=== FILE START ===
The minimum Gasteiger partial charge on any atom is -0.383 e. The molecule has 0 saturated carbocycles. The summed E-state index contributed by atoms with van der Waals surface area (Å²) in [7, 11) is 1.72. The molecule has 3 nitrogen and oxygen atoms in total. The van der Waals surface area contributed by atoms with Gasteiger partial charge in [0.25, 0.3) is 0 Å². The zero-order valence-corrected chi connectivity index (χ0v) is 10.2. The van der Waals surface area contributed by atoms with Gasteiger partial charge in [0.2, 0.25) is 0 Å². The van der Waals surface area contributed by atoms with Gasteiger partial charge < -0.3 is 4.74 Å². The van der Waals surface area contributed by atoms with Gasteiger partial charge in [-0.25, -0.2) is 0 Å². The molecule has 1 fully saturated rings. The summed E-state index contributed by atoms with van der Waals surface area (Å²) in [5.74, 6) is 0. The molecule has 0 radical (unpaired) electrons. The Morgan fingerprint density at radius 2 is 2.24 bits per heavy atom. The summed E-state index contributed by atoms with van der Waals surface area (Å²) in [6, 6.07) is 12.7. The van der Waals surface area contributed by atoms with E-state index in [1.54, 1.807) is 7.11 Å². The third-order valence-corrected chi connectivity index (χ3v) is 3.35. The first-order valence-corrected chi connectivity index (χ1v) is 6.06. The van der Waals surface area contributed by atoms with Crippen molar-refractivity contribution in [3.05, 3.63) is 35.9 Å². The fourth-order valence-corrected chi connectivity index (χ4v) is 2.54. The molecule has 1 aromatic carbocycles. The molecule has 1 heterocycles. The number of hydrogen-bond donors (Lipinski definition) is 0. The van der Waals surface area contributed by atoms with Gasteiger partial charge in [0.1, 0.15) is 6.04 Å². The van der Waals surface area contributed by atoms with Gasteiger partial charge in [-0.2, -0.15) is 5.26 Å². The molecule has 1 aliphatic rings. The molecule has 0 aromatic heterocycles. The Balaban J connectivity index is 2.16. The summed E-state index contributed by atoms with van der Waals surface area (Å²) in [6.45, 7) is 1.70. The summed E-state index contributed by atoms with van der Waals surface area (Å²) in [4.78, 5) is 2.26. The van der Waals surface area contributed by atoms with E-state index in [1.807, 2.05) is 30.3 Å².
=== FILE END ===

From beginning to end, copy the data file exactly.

The minimum Gasteiger partial charge on any atom is -0.383 e. The molecule has 0 saturated carbocycles. The summed E-state index contributed by atoms with van der Waals surface area (Å²) in [7, 11) is 1.72. The molecule has 3 nitrogen and oxygen atoms in total. The van der Waals surface area contributed by atoms with Gasteiger partial charge in [0.25, 0.3) is 0 Å². The zero-order valence-corrected chi connectivity index (χ0v) is 10.2. The van der Waals surface area contributed by atoms with Gasteiger partial charge in [0.2, 0.25) is 0 Å². The van der Waals surface area contributed by atoms with Gasteiger partial charge < -0.3 is 4.74 Å². The van der Waals surface area contributed by atoms with Gasteiger partial charge in [-0.25, -0.2) is 0 Å². The molecule has 1 fully saturated rings. The summed E-state index contributed by atoms with van der Waals surface area (Å²) in [5.74, 6) is 0. The molecule has 0 radical (unpaired) electrons. The Morgan fingerprint density at radius 2 is 2.24 bits per heavy atom. The summed E-state index contributed by atoms with van der Waals surface area (Å²) in [6, 6.07) is 12.7. The van der Waals surface area contributed by atoms with E-state index in [1.54, 1.807) is 7.11 Å². The third-order valence-corrected chi connectivity index (χ3v) is 3.35. The first-order valence-corrected chi connectivity index (χ1v) is 6.06. The van der Waals surface area contributed by atoms with Crippen molar-refractivity contribution in [3.05, 3.63) is 35.9 Å². The fourth-order valence-corrected chi connectivity index (χ4v) is 2.54. The molecule has 1 aromatic carbocycles. The molecule has 1 heterocycles. The number of hydrogen-bond donors (Lipinski definition) is 0. The van der Waals surface area contributed by atoms with Gasteiger partial charge in [0.1, 0.15) is 6.04 Å². The van der Waals surface area contributed by atoms with Gasteiger partial charge in [-0.2, -0.15) is 5.26 Å². The molecule has 1 aliphatic rings. The molecule has 0 aromatic heterocycles. The Balaban J connectivity index is 2.16. The summed E-state index contributed by atoms with van der Waals surface area (Å²) in [6.45, 7) is 1.70. The summed E-state index contributed by atoms with van der Waals surface area (Å²) in [4.78, 5) is 2.26. The van der Waals surface area contributed by atoms with E-state index in [1.807, 2.05) is 30.3 Å².